Garbage burning in Burton is concerning firefighters not only because the fires spread quickly, but they're emitting toxic smoke.
The "situation is becoming dangerous," said a news release Wednesday from Burton Fire District spokesman Dan Byrne.
The Burton district put out at least five such fires in July, in which synthetic materials such as plastic, paint and cardboard were burned, according to Byrne. The thick black smoke from the fires can cause illness, Byrne said.
"They're not healthy when you breathe them in at all," he said, referring to emitted chemicals. "And it's not only what you breathe in. It permeates your clothes. ... It can settle on furniture if the windows are open."
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Burning anything other than organic materials, such as yard debris, is now illegal in unincorporated Beaufort County after an ordinance was enacted by County Council in September. The ordinance also prevents burns within 75 feet of a structure. Beaufort, Bluffton and Hilton Head Island have similar ordinances.
The Beaufort County Sheriff's Office has issued only one citation since the ordinance was enacted, according to Sgt. Robin McIntosh. The violator was found guilty in January and fined $55.
Firefighters say the ordinance has been used more as an educational tool than a form of punishment. Firefighters and fire marshals don't have the authority to write citations, so sheriff's deputies or Beaufort County Code Enforcement officers are called when deemed necessary.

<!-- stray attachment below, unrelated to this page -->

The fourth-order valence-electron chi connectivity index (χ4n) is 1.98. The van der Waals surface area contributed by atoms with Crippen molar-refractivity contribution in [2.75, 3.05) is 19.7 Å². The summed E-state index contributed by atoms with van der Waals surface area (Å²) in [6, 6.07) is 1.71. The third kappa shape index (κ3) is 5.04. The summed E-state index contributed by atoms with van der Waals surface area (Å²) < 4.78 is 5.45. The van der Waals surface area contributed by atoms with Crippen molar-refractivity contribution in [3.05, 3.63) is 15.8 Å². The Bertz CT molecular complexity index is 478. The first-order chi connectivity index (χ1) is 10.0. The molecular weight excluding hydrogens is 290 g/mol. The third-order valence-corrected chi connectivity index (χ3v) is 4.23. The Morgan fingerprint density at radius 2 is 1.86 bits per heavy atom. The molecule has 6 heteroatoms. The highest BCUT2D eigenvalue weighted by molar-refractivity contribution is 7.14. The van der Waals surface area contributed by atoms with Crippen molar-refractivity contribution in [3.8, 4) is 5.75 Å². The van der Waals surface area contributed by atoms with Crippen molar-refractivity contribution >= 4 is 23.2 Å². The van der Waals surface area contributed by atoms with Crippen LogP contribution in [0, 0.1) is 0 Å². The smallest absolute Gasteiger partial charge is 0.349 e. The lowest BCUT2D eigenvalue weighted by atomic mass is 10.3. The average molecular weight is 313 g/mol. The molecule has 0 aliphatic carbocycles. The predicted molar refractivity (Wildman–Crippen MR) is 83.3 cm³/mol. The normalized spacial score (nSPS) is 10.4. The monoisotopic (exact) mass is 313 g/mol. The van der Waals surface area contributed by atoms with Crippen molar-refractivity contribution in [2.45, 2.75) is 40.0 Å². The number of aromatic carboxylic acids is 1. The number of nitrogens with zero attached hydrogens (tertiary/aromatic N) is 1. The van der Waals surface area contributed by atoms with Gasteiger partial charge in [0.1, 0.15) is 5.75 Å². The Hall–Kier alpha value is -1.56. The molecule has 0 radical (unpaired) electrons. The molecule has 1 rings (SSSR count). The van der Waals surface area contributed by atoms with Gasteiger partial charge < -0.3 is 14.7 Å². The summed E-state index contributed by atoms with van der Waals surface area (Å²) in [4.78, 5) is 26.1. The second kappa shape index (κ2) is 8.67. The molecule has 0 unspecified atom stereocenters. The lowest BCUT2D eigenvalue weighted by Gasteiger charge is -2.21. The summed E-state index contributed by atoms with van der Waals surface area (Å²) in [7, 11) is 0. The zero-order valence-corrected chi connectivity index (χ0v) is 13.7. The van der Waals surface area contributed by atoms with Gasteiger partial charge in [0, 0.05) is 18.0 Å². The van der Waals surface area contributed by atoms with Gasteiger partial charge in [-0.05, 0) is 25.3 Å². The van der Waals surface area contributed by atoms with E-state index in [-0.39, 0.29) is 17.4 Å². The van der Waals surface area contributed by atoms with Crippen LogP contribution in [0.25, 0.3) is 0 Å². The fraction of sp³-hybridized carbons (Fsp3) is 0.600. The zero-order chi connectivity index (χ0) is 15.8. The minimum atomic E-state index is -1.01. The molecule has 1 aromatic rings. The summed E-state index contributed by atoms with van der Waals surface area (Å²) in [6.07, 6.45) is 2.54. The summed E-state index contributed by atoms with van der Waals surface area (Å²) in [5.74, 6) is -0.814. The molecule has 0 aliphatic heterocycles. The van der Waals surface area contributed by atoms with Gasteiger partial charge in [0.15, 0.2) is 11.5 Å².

Firefighters say they are hesitant to dispatch deputies to punish violators, because many residents are still unfamiliar with the law.
"We're not in the business of penalizing people," Lady's Island-St. Helena Fire District spokesman Lee Levesque said. "We just want to keep them safe."
Most often, firefighters will give out pamphlets at a fire scene that explain the ordinance.
Other county fire districts say they haven't had as many toxic fires as Burton has. All districts agree the ordinance has helped reduce the number of calls they receive for smoke nuisances, fires burning too close to homes and unattended fires.
"Overall, our calls have slimmed down from neighbors complaining," Lady's Island-St. Helena Fire Marshal Scott Baldwin said, adding that "99.9 percent" aren't repeat offenders.
Still, Byrne said ordinance enforcement may need to be stiffened, and people need to be aware of the law before they burn.
"Lack of knowledge concerning the ordinance regulations does not excuse you from responsibility and being held liable," he said.